Worst: The Second Act

I'm not sure anyone had "Priyanka Chopra and 'Jada Pinkett-Smith in old age makeup' get reduced to exposition machines" on their vision board for "The Matrix: Resurrections," but it's a sight that comes to unfortunate fruition in Lana Wachowski's film. 

While there's some nifty world-building in the movie's second act, much of it is clumsily undercut by the multiple monologues about what happened after Neo passed that both actors are saddled with (It doesn't help that Pinkett-Smith is buried under layers of only mildly effective old age makeup).  And that's made all the more frustrating because "Resurrections" goes out of its way to show and not tell us why Trinity and Neo's love matters. It offers the same courtesy to the Synthients, a race of sentinels that had a change of heart and now work with and not against humans. 

Best: The Score

For those of a certain age, the original "Matrix" has an all-time great soundtrack album. Newly unfortunate Marylin Manson track aside, the record is a hodgepodge of every simultaneously revolutionary sound 1999 had to offer: You get vintage Deftones nu-metal, gorgeous and abrasive techno, and — to top it all off — an all timer from Rage Against The Machine. There's little more that one could ask for.

Yet "The Matrix" delivered "more," as well. Twenty two years after its release, the most overlooked part of the Wachowski Sisters' classic might be Don Davis score, which has quietly accrued a fairly large well of reverence. Beyond its iconic swell of horns and strings, Davis' work is full of propulsive percussion that builds atmosphere quicker than Mouse does bombshells. It's as important to that film's legacy (plus "Reloaded" and "Revolutions") as "bullet time."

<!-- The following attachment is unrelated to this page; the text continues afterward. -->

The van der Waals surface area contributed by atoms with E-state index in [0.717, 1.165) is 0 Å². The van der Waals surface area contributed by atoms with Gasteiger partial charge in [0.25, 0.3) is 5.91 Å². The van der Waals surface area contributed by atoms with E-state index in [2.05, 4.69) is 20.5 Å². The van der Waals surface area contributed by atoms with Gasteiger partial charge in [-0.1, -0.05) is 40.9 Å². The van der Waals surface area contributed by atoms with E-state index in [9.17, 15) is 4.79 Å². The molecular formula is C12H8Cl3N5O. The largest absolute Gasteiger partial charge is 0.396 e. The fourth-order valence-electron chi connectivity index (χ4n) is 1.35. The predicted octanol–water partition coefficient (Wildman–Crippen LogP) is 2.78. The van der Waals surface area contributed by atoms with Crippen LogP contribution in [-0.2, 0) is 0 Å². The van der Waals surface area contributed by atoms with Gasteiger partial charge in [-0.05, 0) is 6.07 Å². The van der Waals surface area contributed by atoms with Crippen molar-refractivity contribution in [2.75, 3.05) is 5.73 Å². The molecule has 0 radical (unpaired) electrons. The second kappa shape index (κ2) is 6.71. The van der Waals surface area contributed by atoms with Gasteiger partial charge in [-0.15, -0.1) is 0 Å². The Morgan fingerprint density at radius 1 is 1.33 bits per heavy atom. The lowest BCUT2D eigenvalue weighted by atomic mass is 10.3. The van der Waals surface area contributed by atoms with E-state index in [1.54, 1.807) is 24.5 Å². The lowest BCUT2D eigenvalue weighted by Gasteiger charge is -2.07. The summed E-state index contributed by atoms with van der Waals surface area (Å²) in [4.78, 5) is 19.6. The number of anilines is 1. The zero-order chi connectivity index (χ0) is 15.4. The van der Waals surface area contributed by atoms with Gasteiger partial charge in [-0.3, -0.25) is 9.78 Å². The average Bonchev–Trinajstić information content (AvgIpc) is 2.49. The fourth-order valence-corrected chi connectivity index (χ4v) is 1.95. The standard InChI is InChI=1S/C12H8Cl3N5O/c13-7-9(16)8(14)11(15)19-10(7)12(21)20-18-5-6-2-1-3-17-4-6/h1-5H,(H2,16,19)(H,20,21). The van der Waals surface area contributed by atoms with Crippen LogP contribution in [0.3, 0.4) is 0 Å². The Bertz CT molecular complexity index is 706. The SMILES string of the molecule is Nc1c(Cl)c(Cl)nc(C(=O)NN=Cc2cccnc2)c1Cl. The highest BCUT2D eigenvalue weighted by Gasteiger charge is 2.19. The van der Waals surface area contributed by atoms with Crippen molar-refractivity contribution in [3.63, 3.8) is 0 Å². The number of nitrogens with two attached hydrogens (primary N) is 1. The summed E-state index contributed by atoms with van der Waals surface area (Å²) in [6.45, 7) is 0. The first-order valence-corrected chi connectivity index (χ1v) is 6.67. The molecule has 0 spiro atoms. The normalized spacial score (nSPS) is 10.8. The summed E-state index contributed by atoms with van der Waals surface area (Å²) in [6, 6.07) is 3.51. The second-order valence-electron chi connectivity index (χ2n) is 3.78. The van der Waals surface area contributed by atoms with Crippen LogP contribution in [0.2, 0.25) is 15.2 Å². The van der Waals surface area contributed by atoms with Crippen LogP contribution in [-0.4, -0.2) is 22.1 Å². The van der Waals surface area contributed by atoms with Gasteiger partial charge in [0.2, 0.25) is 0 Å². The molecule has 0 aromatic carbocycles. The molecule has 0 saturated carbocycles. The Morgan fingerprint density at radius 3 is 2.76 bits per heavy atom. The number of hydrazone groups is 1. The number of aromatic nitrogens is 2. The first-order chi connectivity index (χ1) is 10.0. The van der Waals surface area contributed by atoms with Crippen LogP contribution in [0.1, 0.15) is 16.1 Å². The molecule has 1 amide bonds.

Davis does not return to compose "The Matrix Resurrections," but new maestros Tom Twyker and Johnny Klimek do a superlative job of imbuing Davis' original cues with new blood. Familiar passages appear in unexpected places. The use of electronic and organic instruments frequently challenges the electronic-organic binary. And when it's time for the most romantic swell of notes to ever grace a "Matrix" movie, the duo are more than up to the challenge. Twyker and Kilmek have created music that rocks and rolls while honoring the scores and soundtracks which have come before it. It's an all-time great.

Worst: The Rage Against The Machine Cover

Look, on the list of musical artists who are difficult to cover successfully, Rage Against The Machine have to be number one. You're up against Zach de la Rocha's syntax. Someone has to do Tom Morello guitar things. Yet more people have to find the Death Star exhaust port-sized pocket Tim Commerford and Brad Wilk slipped into so often and so effortlessly while everyone else is attempting to channel the aural identities of those previously mentioned legends, keeping the fury of it all intact. It. Ain't. Easy. 

So, my hat is off to Brass Against, who did a commendable job of attacking Rage's "Wake Up" in a clip that went viral three years ago. It's boisterous and angry, a good listen even if it never really becomes as transcendent as the original. That said, my hat stays on for whoever chose to use said cover at the end of "The Matrix Resurrections." 

The film ends with Trinity and Neo flying off to change the world ("maybe paint the sky full of rainbows"), pointedly echoing the conclusion of the original "Matrix." As such, a needle drop of the same Rage song interpolated differently isn't a terrible idea. But Brass Against's cover is more imitation than new integrity, and fails to be a mirror for the ground-breaking thematic content which drives Wachowski's literal and metaphoric return to the franchise. 

In other words, it's more like the newfound Matrix itself — a slick reboot. The intentions are good. The end product is lacking. 

Worst: The Film's Mixed Messages About Therapy

I would like to offer the following caveat before this entry: Please go read Emily VanDerWerff's compelling, vulnerable, and very thoughtful analysis about how trauma is explored in "The Matrix: Resurrections." Not only because it's brilliant, but because Emily, unlike me, is a trans critic — and I, a cis white male, may not be the audience for what Lana Wachowski is attempting to unfurl therein in regards to societal and systemic relationships to trauma and the ways they keep those marginalized in check. I can admit to blind spots I might not even know I have before writing another word.